How is the liver assessed in an abdominal exam?

Updated: Dec 02, 2020
  • Author: Simon S Rabinowitz, MD, PhD, FAAP; Chief Editor: Kurt E Roberts, MD  more...
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Answer

Answer

The span of the liver, for example, should be measured in the right midclavicular line. Presence of splenomegaly begins with gentle palpation from the umbilicus in an upward diagonal direction into the left upper quadrant. Support of the flank on the left may support and aid in projection of the spleen toward the examiners fingers. Enlarged or cystic kidneys may also be palpated with this maneuver. [1] It should be noted if the spleen, the liver, or both cross the midline.

Percussion of intercostals spaces is required to determine the cephalad border of the liver and of the spleen and thus to unequivocally establish the presence of organomegaly. Percussion is performed by tapping on the examiner’s hand with the second digit of the other hand. It may be an invaluable maneuver to determine size. The caregiver should be able to distinguish between hyperinflation of the lungs (as seen in asthma or cystic fibrosis or any obstructive pulmonary disease) from true hepatosplenomegaly. If the latter is present, the examiner should attempt to determine if the enlarged organs are firm and/or heterogeneous from an infiltrative process or have a normal consistency from congestion (see Table 2 in Preparation).

If determining the size of the liver is difficult, the scratch test may provide additional information. The diaphragm of the stethoscope is held over the liver, and the examiner listens for change in the quality of sound as the opposite hand gently scratches the abdomen moving in a semicircle around the stethoscope. [1]

Table 2. Correlation of Physical Findings With Diagnostic Possibilities (Open Table in a new window)

Physical Finding

Disease Process to Consider

Epigastric tenderness

Acid peptic disease (GER, gastritis, PUD)

Discomfort with minimal movement

Peritonitis

Distension with fullness left lower quadrant

constipation

Diffuse tenderness with increased tympany

IBS vs small bowel obstruction

Tenderness at McBurney's point

Appendicitis

Tenderness medial to McBurney's point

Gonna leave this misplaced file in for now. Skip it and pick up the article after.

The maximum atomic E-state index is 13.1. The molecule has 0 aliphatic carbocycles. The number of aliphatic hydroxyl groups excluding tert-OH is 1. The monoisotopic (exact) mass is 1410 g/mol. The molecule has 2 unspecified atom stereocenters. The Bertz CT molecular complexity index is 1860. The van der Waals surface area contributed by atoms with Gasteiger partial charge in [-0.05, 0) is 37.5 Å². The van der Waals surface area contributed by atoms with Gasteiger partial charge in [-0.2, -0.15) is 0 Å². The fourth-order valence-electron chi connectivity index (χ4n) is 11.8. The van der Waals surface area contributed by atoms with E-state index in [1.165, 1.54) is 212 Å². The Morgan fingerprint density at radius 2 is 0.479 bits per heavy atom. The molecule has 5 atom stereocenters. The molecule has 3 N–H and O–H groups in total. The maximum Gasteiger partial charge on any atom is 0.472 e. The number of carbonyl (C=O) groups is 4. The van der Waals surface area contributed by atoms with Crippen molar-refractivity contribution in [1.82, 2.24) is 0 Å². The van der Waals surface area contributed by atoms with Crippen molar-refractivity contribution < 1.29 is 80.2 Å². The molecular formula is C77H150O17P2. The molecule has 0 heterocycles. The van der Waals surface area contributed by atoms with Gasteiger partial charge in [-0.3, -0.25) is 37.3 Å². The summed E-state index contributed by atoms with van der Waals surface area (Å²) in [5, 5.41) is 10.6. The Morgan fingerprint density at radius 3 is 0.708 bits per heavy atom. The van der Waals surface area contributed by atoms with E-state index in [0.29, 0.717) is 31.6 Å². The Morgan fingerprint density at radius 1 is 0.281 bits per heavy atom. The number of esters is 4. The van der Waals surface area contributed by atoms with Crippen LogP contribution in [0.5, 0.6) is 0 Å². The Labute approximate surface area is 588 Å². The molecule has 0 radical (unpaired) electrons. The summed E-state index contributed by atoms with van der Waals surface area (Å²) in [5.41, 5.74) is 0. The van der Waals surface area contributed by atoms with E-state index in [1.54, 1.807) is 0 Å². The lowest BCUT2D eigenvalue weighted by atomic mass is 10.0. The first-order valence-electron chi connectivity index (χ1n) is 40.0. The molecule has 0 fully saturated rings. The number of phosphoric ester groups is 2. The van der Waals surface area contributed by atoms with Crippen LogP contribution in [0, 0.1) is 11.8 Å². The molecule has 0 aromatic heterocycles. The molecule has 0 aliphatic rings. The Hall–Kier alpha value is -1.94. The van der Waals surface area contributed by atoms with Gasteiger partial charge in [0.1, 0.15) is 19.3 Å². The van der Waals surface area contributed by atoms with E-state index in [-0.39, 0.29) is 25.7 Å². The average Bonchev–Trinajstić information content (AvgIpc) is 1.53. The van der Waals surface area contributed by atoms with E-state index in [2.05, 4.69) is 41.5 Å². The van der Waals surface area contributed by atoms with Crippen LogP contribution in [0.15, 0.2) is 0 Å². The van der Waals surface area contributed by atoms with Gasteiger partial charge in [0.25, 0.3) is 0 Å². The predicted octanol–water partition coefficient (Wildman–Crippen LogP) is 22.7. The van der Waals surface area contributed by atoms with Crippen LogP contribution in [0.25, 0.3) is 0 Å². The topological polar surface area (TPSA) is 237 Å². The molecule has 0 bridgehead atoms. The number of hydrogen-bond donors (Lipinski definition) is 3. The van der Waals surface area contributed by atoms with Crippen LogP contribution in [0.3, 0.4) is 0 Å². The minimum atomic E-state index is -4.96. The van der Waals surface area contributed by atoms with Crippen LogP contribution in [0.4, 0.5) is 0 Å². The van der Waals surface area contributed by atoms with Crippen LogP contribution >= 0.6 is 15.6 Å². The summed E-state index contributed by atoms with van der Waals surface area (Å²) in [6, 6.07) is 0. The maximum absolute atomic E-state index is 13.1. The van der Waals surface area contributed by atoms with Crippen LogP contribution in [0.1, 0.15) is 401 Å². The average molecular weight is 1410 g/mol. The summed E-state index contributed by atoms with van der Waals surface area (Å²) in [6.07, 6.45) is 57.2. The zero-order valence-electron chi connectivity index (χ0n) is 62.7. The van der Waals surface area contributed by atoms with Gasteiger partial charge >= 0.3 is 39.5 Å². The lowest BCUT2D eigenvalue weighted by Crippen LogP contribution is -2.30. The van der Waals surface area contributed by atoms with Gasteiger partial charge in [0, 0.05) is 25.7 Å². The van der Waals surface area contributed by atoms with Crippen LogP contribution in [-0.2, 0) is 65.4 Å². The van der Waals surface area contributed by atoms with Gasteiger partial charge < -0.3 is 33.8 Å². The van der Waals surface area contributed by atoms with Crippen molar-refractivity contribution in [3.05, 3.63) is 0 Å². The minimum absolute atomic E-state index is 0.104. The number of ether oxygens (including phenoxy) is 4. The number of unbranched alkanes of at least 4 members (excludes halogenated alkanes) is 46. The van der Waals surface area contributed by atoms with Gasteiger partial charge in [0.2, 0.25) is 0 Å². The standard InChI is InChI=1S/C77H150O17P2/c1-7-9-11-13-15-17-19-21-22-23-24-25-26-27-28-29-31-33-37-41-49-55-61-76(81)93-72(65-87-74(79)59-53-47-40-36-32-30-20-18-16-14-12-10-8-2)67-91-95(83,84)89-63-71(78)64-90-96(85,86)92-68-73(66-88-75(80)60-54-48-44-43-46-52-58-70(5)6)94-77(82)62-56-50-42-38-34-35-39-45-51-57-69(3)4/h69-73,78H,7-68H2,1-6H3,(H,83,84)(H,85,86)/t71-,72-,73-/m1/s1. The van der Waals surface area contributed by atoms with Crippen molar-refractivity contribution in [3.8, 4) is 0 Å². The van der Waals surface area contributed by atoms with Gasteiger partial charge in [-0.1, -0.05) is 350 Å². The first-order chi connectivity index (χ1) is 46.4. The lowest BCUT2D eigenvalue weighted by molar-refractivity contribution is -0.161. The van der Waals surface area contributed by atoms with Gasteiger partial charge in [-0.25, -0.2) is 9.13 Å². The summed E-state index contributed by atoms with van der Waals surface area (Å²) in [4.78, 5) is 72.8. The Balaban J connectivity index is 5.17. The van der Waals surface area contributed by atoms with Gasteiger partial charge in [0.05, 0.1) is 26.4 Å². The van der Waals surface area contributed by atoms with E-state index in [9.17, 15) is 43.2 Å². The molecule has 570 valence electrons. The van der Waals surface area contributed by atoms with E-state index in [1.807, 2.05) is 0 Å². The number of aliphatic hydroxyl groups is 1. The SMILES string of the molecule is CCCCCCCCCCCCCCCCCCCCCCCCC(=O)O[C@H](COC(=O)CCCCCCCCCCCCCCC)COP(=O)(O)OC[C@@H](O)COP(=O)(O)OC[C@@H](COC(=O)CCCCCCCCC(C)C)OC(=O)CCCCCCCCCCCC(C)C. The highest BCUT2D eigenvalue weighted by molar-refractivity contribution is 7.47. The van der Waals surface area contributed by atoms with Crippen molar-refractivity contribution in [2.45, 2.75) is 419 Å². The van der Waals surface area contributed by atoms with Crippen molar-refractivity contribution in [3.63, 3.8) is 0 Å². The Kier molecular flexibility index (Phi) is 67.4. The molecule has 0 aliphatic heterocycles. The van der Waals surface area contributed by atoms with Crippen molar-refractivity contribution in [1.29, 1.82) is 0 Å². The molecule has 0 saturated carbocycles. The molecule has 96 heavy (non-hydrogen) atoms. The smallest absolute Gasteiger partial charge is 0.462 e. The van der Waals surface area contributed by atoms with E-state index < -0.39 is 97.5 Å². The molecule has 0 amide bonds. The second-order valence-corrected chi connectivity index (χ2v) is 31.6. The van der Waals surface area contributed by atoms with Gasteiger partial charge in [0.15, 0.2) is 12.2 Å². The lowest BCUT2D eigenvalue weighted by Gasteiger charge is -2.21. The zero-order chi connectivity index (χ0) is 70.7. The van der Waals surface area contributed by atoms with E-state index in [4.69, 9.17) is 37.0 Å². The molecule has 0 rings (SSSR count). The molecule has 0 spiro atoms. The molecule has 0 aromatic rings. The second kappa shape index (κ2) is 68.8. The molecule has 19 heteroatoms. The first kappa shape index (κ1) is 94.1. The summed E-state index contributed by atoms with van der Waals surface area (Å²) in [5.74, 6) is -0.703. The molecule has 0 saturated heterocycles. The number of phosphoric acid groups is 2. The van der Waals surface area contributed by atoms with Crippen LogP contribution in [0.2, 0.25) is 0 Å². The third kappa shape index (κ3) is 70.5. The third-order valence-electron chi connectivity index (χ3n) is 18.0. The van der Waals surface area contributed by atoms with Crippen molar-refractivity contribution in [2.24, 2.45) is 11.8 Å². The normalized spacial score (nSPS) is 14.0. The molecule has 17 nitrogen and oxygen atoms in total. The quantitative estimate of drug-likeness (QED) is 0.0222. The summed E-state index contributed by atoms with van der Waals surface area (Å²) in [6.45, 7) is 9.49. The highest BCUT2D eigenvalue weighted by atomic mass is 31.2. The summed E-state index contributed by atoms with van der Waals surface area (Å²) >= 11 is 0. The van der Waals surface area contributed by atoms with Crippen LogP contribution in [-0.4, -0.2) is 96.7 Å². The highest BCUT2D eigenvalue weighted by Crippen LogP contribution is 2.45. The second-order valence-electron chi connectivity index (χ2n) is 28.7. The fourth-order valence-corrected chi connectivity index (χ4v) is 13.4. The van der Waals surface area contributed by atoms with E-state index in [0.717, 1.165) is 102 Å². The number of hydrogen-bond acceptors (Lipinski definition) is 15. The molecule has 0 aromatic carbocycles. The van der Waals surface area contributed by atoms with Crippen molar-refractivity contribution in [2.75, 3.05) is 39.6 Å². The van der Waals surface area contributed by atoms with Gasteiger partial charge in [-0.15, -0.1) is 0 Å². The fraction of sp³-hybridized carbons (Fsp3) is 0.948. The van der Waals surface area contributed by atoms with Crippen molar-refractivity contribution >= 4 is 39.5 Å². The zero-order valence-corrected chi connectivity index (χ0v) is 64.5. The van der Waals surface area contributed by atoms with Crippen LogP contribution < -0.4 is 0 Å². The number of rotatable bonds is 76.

Meckels diverticulum

Increased tenderness with inspiration in RUQ (Murphy sign)

Gallbladder pathology

Pain with lifting extended right leg against resistance (Psoas sign)

Retrocecal appendicitis or other retroperitoneal irritation (abscess of Crohn disease, pancreatitis, pyelonephritis)

Bulging flanks

Ascites or obesity

Shifting dullness

Ascites

Pain with deep knee squats

Retrocecal appendicitis

"Hepatosplenomegaly" with cephalad borders at lower ribs

Hyperinflation as seen in obstructive pulmonary disease

Hepatomegaly or hepatosplenomegaly with jaundice and/or caput medusae

Cirrhosis with portal hypertension

Hepatomegaly or hepatosplenomegaly without jaundice and normal consistency of enlarged organs

Congestion secondary to heart failure

Hepatomegaly or hepatosplenomegaly without jaundice and firm consistency of enlarged organs

Storage or Infiltrative disease process including leukemia and other neoplasia

Firm hepatomegaly without splenomegaly or jaundice, especially with increased blood pressure

Congenital hepatic fibrosis

Jaundice with liver tenderness, and/or enlargement

Hepatitis

Jaundice with normal liver findings

Gilbert syndrome, hemolytic process, metabolic disease, early hepatitis

Pain relieved by sitting up

Pancreatitis, retroperitoneal pathology

Periumbilical bruising and edema (Cullen's sign)

Hemorrhagic pancreatitis

Bruising of flanks (Grey Turner sign)

Hemorrhagic pancreatic, renal hemorrhage

Isolated splenomegaly

Splenic trauma, extra-hepatic portal hypertension, splenic sequestration, hemolytic diseases, certain storage diseases


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